I started growing very lonely even in the midst of my supportive friends. I could never hear what I wanted to, nor could I speak what I wanted to. In that growing loneliness I saw no hope, no meaning of life without her. I was dying a silent but steady death. I could share nothing with anybody. I had lost all the courage.

I drank to get drunk and sleep, to forget .her, to try to find new life and strength to move ahead. It was the darkest period of my life. The only questions echoing in my head were, 'What is my life without her? Why it had to happen with me? What wrongs did I do to her?’ But no answers.

I would go to college where I was teaching, and after every sunset sit down with anybody to drink. I was crying and screaming from inside that someone should understand me, and help me to rise again to be what I used to be earlier, a favorite student to all my teachers, the most loving son to my mother, wonderfully concerned sibling to my brothers and sisters, a dependable uncle, and a reliable guide to my friends.

 While I was battling within, I had deviated from being the disciplined and sincere person that I was. However, I would pray to God, either to take me away, or to find a way out of this hell.

And finally God heard my prayers.

It was in the month of July 2006. The monsoon was incessant. That evening six of us started drinking from 3.30 pm as it was a Sunday. We emptied three large bottles of whisky in no time. I remember we had made two more rounds to the liquor shop, drenched, that night. We needed some more, and the last round we made, again, at 3.30 am. The shop keeper refused to get up from his sleep. We had to return without any more drinks.

Since the rain had stopped, and it would be morning soon ( Sun rises early in NE India), one of my friends suggested that we proceed towards the super market at Tura to eat some puris from the mobile hawkers who set up their stalls for the very early arriving passengers from Guwahati and Shillong night buses. I simply followed them on my bike.

The lights were still dim and my friends were enjoying eating the Puri-Sabzi from a hawker as I saw one frail woman looking for my friend to shift his bike as she had to set up her little shop there. She looked old, with very little hair on her head. Her sari was dirty and faded.

As my friend obliged her, she thanked him profusely, and this remarkable act of her, a rare one I must say in this part of Meghalaya, touched my heart. I was drawn to her with curiosity. She set up her little shop out of a wooden box. As she arranged the cigarettes, Gutkas and paans etc, I watched if people buy from her insignificant shop. Noticing not many people stopping by her, I approached her with sympathy. She looked to be intimidated with my groggy eyes and drunken voice, but I allayed her suspicion by being more polite and sober in my tone. I inquired about her life- where did she live, about her family members, how much she earned etc, etc.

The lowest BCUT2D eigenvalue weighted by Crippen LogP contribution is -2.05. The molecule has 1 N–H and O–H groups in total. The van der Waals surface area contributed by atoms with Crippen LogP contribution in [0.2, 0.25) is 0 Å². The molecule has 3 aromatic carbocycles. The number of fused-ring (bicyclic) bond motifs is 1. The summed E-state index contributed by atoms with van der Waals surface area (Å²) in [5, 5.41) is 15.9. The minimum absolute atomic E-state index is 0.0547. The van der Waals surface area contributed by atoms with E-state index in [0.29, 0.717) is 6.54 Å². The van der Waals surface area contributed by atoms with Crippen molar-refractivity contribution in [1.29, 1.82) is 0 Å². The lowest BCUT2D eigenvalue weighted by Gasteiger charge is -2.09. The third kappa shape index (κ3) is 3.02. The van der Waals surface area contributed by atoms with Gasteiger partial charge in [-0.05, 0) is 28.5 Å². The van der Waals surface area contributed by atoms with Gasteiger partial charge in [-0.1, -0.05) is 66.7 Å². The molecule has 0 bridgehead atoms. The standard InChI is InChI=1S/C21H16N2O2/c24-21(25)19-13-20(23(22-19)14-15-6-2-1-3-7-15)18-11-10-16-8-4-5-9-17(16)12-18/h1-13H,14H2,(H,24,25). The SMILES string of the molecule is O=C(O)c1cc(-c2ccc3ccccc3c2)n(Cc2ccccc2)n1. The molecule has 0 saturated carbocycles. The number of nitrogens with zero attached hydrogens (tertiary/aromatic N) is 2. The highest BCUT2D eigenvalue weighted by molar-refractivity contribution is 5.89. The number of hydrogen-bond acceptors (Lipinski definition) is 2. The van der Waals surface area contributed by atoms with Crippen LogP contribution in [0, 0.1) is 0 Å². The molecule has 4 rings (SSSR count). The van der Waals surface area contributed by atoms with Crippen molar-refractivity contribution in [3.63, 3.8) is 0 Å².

Her face softened and she replied with a smile, ' son, I am alone. I lost my son a few years ago, and my husband had deserted me long before that. I sleep outside the hotel down there when it rains. Otherwise I sleep any where I find a shelter, including an open garage. I earn Rs 30 to 50 a day from this shop every morning. But when it rains, I cannot open my shop. I work as a cleaner woman in day time. I wash utensils, clean rice in godowns, and sweep the shops of some Mahajans, whatever petty job I find.'

A new beginning.

Friends, suddenly I woke up from my deep depression. It struck me deep inside- Here was a woman who did not have any body to depend on, no body to cry for her, to love her, and yet she lives on, withstanding the harsh, sometimes filthy words and scolding hurled on her by the people, uncertainty of work or earnings, and ever lurking threats of being chased away by police or other authorities! Her struggle has not deterred her from living! She was working with dignity, without resorting to vices, and never thought of committing suicide!

I further thought, I was young; I have the most loving mother in the World, the most concerned brothers and sisters, loving nephews and nieces, admiring teachers, and supportive friends in the world. Why can't I live on?

I immediately rode back home, and got ready for my day's lecture at the college. That day I spoke from my heart. It was altogether different from any other days. I kept pondering, and asking myself that I MUST LIVE. I had lost seven years trying to forget my ex girl friend. A hope was kindled by this woman whom I did not know. I got a new strength, my new life. 

My new vigor fetched me a Lecturer's job in the District Institute of Education and Training in 2007, and later in 2010 I got into the Meghalaya Civil Services. 

Currently I am serving the people of my state with pride and happiness.

I live life to the fullest. I do face challenges and struggles, but only towards my further improvement. I put my head, heart and hands to whatever assignment is given by my superiors.

And here, at IofC, Panchgani, at the beautiful Asia Plateau, I have further decided to make my life even more beautiful. I will never drink alcohol, and always be a support to whoever leans on me.

Thank you friends and May God bless you all for initiating the change in me."

Nipon Hajong
hajongnipon(at) gmail(dot)com